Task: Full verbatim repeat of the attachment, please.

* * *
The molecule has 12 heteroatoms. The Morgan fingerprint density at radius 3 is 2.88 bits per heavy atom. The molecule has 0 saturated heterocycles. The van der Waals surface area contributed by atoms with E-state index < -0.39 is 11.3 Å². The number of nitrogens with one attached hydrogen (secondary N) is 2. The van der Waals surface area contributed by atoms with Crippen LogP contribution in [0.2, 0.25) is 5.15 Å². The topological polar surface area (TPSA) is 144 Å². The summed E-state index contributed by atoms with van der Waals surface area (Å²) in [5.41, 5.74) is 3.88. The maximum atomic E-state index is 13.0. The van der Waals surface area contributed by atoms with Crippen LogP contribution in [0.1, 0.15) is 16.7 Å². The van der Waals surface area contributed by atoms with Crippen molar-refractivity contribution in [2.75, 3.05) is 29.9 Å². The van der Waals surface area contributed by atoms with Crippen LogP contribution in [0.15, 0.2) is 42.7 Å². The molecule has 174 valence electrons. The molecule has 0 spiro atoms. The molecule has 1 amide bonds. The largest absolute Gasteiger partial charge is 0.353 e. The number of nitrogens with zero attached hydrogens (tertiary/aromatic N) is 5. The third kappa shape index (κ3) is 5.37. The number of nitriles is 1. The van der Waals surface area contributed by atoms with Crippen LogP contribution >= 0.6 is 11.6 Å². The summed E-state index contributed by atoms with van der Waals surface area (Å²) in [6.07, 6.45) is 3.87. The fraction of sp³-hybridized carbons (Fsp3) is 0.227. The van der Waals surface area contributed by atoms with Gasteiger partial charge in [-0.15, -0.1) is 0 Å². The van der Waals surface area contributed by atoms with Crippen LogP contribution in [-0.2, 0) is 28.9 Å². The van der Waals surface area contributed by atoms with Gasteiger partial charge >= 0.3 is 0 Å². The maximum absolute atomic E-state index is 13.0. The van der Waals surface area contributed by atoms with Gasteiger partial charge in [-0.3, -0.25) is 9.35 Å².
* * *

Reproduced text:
The molecule has 12 heteroatoms. The Morgan fingerprint density at radius 3 is 2.88 bits per heavy atom. The molecule has 0 saturated heterocycles. The van der Waals surface area contributed by atoms with E-state index < -0.39 is 11.3 Å². The number of nitrogens with one attached hydrogen (secondary N) is 2. The van der Waals surface area contributed by atoms with Crippen LogP contribution in [0.2, 0.25) is 5.15 Å². The topological polar surface area (TPSA) is 144 Å². The summed E-state index contributed by atoms with van der Waals surface area (Å²) in [5.41, 5.74) is 3.88. The maximum atomic E-state index is 13.0. The van der Waals surface area contributed by atoms with Crippen LogP contribution in [0.1, 0.15) is 16.7 Å². The van der Waals surface area contributed by atoms with Crippen molar-refractivity contribution in [2.75, 3.05) is 29.9 Å². The van der Waals surface area contributed by atoms with Crippen LogP contribution in [0.15, 0.2) is 42.7 Å². The molecule has 174 valence electrons. The molecule has 0 spiro atoms. The molecule has 1 amide bonds. The largest absolute Gasteiger partial charge is 0.353 e. The number of nitrogens with zero attached hydrogens (tertiary/aromatic N) is 5. The third kappa shape index (κ3) is 5.37. The number of nitriles is 1. The van der Waals surface area contributed by atoms with Crippen LogP contribution >= 0.6 is 11.6 Å². The summed E-state index contributed by atoms with van der Waals surface area (Å²) in [6.07, 6.45) is 3.87. The fraction of sp³-hybridized carbons (Fsp3) is 0.227. The van der Waals surface area contributed by atoms with Gasteiger partial charge in [-0.15, -0.1) is 0 Å². The van der Waals surface area contributed by atoms with Crippen LogP contribution in [-0.2, 0) is 28.9 Å². The van der Waals surface area contributed by atoms with Gasteiger partial charge >= 0.3 is 0 Å². The maximum absolute atomic E-state index is 13.0. The van der Waals surface area contributed by atoms with Gasteiger partial charge in [-0.3, -0.25) is 9.35 Å².